The Rise Up series is a column that explores how the process of seeking justice can be a transformative tool to combat gender based crimes, while also recognising the survivor client’s agency, lived reality and desire for justice. The column explores the ways in which practitioners working or hoping to work in the field can adopt a gender sensitive lens in their work.
The law has served both as a tool by which rights are vindicated and as a tool by which rights are abolished. Laws are no longer looked as stone-cold, irreversible dictums of the state but are evaluated on the yardstick of whether they are in line with basic constitutional values of fairness, equity and justice. Slowly, but surely, lawyers have started to come to courts not just as representatives of individual clients but on behalf of entire communities who were disadvantaged and discriminated against. Through strategic litigation, advocates around the world began using the law as a tool by itself to highlight its shortcomings while simultaneously pressurising the state to invest in and follow-up with schemes directed towards alleviating the concerns of the underrepresented and marginalized communities.
Even though lawyers have, for a long time, represented various communities in a court of law, there was always a dissonance between the two given that despite the community’s lived realities, they had little to no power in a court of law when compared to a lawyer who often did not belonging to the community but became the face of the struggles that the community was put through. Movement lawyering seeks to address this dissonance while focusing on redirecting the attention of the courts to the lived realities and agency of the community. Movement law is rooted in the idea that real transformation comes from aiding the people directly affected by allowing them more power and autonomy in their own outcomes.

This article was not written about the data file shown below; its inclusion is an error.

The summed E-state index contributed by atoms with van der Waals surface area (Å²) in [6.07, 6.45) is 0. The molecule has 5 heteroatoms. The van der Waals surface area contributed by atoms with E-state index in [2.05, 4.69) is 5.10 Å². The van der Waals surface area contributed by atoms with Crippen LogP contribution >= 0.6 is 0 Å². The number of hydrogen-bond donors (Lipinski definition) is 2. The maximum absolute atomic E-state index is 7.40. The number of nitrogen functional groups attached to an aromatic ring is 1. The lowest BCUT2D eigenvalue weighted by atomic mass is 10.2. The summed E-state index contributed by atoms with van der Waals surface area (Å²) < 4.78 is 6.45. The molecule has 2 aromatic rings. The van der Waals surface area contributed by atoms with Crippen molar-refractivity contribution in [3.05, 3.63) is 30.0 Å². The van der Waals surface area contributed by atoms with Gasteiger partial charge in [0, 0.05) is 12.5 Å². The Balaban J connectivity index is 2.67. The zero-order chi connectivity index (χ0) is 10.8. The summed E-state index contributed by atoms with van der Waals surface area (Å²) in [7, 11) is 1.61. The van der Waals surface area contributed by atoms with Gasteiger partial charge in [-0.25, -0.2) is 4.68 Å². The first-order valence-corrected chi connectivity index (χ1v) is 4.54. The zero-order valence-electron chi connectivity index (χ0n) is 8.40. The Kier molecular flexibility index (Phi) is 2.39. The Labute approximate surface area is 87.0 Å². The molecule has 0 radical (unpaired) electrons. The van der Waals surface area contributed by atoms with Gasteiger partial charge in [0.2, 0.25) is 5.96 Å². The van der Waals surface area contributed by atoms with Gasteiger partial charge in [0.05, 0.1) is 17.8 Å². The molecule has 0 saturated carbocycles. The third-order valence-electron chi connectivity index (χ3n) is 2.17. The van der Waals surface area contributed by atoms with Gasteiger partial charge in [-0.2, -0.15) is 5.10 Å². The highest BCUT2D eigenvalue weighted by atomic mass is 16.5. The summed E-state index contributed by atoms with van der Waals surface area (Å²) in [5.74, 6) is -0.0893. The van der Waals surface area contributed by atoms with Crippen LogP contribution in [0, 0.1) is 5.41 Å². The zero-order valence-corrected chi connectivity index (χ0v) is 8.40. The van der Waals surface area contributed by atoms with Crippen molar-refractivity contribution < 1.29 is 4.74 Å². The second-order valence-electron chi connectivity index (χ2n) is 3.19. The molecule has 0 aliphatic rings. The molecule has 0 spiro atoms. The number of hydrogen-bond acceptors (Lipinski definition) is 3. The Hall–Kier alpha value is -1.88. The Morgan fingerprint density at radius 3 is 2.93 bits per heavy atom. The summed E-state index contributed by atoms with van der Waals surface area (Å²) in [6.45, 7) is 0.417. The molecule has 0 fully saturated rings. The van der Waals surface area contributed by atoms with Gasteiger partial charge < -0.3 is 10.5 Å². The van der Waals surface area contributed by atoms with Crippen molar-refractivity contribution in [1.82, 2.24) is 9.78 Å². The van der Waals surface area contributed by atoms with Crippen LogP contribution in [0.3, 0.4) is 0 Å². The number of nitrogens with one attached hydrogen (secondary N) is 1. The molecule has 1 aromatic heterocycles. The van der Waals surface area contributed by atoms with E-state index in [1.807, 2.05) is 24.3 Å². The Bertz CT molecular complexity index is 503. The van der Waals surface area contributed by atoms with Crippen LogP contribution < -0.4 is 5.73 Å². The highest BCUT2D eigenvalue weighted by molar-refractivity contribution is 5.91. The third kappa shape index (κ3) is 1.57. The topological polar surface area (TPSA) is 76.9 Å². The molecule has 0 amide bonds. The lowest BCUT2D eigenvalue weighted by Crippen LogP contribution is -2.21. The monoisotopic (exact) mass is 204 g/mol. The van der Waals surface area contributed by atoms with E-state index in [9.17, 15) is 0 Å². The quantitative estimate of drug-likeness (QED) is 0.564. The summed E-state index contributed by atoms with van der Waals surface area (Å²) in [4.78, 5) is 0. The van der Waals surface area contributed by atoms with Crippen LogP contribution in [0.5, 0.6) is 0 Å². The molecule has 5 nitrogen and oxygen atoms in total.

What is movement lawyering?
At the heart of it, movement lawyering is a type of lawyering which is focused on supporting, advancing and strengthening social movements which focus on the growth of collective power. It is an understanding of the fact that even in formal legal settings, both lawyers and members of the community bring to the table individual and indispensable experiences which have to be synthesized. While lawyers have expert knowledge of the law and the workings of the legal procedure, social activists have the wealth of experience, having interacted with the fallacies of the system they are fighting against.
Even though the case is represented in the court by the lawyer, the lawyer, in movement lawyering, does not have the final say on the matter. Movement lawyering necessarily requires consistent, honest and open communication between community members and the lawyers. A lawyer’s role is largely restricted to explaining the legal position, the procedure that can be adopted and possible counter-arguments that may be presented. Despite playing this strict role, lawyers can continue holding a key-position acting as an intermediary between the legal system and the community. Movements gain momentum in order to pressurise the government to respond and accommodate the concerns of their citizens. When the governments turn a deaf year, the judiciary can step in to give the movement more impetus if the tool of movement lawyering is used efficiently and convincingly. It is the obligation of a movement lawyer to leverage their skills in order to build capacity within the community and develop the power to change the material conditions within which the most vulnerable live.